Climate Change

‘Can we avoid Climate Catastrophe?’ was the question posed by local education charity BEACONS climate change guru, David Terry, in a talk for International Peace Day at the Friends’ Meeting House in Malvern on 21st September organised by Malvern Churches Justice & Peace Group.  Yes, but only at a very great cost and with a fair measure of good luck was the essence of his reply.  David spoke for 40 minutes and then entered in to a wide-ranging discussion with his fascinated audience.

He reviewed the factors that affect climate change, starting in 1769 when James Watt, seeing the lid of a boiling kettle lifting, realised that using steam to drive a piston rather than atmospheric pressure would be far more efficient. Ever increasing amounts of fossil fuel burning followed. David outlined the Greenhouse Effect and the theory of greenhouse gases before describing the various international panels driving current work to understand climate change and to slow the rise in global temperatures.  He argued that we cannot eliminate greenhouse gas emissions totally so we have to find ways to remove carbon dioxide from the atmosphere as well as reducing these emissions.  With the largest number of wind farms in Europe, almost a third of UK electricity is generated without carbon emissions already but the problem is how to generate electricity when wind and solar fail.  Also, how can we use surplus power in summer so as to provide electricity in winter? 

Further, we need to realise that two major sources of greenhouse gases – cement production and agriculture – cannot be eliminated so it is essential we find ways to remove carbon from the atmosphere.  The use of ammonia or hydrogen to store renewable energy, Carbon Capture and Storage (CCS), genetic alteration of plants to improve storage of carbon dioxide in their roots and the genetic alteration of ocean bacteria to capture carbon dioxide in the viruses resident within the bacteria, direct cooling of the planet and alternative fuels, such as biomass, that emit far fewer greenhouse gases are amongst possible ideas being investigated. Already potential tech-nologies exist but even if they work in the lab, the problems and costs of scaling up to make a significant contribution to greenhouse gas reduction in the atmosphere are immense.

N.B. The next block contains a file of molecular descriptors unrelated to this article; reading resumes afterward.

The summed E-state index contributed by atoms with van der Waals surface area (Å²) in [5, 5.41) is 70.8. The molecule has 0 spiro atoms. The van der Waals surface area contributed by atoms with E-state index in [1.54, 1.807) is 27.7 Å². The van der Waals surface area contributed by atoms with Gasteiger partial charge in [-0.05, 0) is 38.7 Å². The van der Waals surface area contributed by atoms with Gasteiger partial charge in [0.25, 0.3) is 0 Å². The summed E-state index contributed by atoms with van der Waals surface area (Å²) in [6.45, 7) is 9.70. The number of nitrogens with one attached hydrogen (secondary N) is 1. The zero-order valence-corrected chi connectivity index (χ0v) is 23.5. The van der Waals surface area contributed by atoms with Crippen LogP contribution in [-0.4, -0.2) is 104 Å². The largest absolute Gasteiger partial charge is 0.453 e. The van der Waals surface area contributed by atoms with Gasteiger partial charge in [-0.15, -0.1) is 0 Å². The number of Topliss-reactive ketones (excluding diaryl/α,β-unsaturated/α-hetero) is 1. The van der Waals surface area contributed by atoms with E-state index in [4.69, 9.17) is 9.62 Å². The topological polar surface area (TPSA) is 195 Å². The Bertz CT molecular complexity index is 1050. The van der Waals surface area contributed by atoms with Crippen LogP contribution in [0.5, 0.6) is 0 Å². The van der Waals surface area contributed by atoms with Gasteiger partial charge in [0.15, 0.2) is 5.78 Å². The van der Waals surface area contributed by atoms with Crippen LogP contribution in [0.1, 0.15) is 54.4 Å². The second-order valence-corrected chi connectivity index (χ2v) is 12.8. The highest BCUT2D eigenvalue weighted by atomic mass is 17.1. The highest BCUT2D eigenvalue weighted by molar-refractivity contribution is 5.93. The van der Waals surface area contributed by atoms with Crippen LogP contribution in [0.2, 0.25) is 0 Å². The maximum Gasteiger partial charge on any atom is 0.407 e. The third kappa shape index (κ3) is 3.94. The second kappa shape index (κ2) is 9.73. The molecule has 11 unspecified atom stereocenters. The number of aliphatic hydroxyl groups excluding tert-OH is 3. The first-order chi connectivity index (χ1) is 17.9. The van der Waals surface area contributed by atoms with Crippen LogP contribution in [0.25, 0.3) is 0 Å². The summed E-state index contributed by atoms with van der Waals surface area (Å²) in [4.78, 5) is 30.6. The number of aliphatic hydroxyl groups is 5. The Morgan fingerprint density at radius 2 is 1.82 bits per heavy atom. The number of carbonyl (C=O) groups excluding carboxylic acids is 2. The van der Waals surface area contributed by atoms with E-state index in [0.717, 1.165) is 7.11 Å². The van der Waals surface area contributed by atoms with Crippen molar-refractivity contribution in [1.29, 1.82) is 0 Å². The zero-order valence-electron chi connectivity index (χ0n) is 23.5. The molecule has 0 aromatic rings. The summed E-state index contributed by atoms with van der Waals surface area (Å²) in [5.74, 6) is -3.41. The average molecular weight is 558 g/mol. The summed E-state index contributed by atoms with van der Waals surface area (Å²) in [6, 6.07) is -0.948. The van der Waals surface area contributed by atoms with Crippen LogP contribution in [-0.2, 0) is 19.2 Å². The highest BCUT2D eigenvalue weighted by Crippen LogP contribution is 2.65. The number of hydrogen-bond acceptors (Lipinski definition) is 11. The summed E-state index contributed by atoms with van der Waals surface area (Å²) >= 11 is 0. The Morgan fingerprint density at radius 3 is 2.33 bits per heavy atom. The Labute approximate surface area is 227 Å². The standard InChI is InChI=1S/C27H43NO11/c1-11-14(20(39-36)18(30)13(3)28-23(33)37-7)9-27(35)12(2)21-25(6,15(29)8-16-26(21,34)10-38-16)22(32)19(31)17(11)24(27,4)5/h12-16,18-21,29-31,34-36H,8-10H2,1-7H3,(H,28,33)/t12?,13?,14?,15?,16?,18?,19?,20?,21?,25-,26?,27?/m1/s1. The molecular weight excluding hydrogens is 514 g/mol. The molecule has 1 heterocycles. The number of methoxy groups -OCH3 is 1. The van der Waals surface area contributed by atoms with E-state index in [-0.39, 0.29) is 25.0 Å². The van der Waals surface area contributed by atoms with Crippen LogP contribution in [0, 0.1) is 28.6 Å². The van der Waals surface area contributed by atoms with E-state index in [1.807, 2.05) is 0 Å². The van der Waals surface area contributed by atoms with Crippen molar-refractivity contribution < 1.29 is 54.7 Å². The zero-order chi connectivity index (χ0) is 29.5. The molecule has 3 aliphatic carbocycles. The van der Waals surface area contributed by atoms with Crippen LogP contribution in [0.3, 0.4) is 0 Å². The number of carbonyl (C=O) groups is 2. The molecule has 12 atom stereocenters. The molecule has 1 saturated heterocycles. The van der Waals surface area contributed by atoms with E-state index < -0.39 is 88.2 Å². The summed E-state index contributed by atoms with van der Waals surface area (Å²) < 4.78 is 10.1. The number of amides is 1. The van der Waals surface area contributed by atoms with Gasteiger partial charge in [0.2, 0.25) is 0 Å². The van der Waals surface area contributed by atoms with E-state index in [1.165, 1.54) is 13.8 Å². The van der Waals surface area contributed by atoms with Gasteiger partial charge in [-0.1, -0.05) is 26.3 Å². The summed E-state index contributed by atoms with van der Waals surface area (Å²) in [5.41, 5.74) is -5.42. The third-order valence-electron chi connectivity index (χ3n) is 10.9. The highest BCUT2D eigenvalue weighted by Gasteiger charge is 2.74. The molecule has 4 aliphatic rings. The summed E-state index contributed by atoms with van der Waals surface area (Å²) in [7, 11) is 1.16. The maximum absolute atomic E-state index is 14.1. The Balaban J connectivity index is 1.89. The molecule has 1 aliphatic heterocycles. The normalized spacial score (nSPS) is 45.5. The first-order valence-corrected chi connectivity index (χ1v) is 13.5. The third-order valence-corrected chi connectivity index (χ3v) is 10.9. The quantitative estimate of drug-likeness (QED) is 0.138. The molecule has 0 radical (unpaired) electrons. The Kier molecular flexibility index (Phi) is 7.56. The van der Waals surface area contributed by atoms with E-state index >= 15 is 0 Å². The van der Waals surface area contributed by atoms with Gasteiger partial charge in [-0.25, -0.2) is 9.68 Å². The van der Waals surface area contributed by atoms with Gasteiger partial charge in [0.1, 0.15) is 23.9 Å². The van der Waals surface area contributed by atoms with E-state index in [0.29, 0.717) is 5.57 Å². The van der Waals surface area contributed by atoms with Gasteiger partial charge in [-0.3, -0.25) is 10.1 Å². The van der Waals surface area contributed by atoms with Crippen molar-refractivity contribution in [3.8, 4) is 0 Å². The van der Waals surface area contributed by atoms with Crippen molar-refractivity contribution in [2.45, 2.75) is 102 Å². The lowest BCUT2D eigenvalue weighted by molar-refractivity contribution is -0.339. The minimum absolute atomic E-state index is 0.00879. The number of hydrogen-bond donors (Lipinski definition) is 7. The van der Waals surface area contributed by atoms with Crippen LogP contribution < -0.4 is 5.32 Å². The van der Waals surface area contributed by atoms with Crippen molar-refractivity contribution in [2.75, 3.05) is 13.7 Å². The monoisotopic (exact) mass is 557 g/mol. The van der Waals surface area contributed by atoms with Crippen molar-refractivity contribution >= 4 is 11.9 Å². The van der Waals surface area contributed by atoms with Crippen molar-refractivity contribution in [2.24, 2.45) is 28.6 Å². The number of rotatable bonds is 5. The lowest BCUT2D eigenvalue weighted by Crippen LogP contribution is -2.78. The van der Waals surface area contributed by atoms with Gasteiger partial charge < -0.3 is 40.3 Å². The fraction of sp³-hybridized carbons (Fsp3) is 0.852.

Ultimately, a culture change will be required in the way we live day to day, even to the extent of considering new forms of food, such as protein produced in factories or eating food made from insects and grubs.

BEACONS produce free, online guides to climate change at: http://beaconsdec.org.uk/

Philip Wetherall, Social Responsibility, Lansdowne Crescent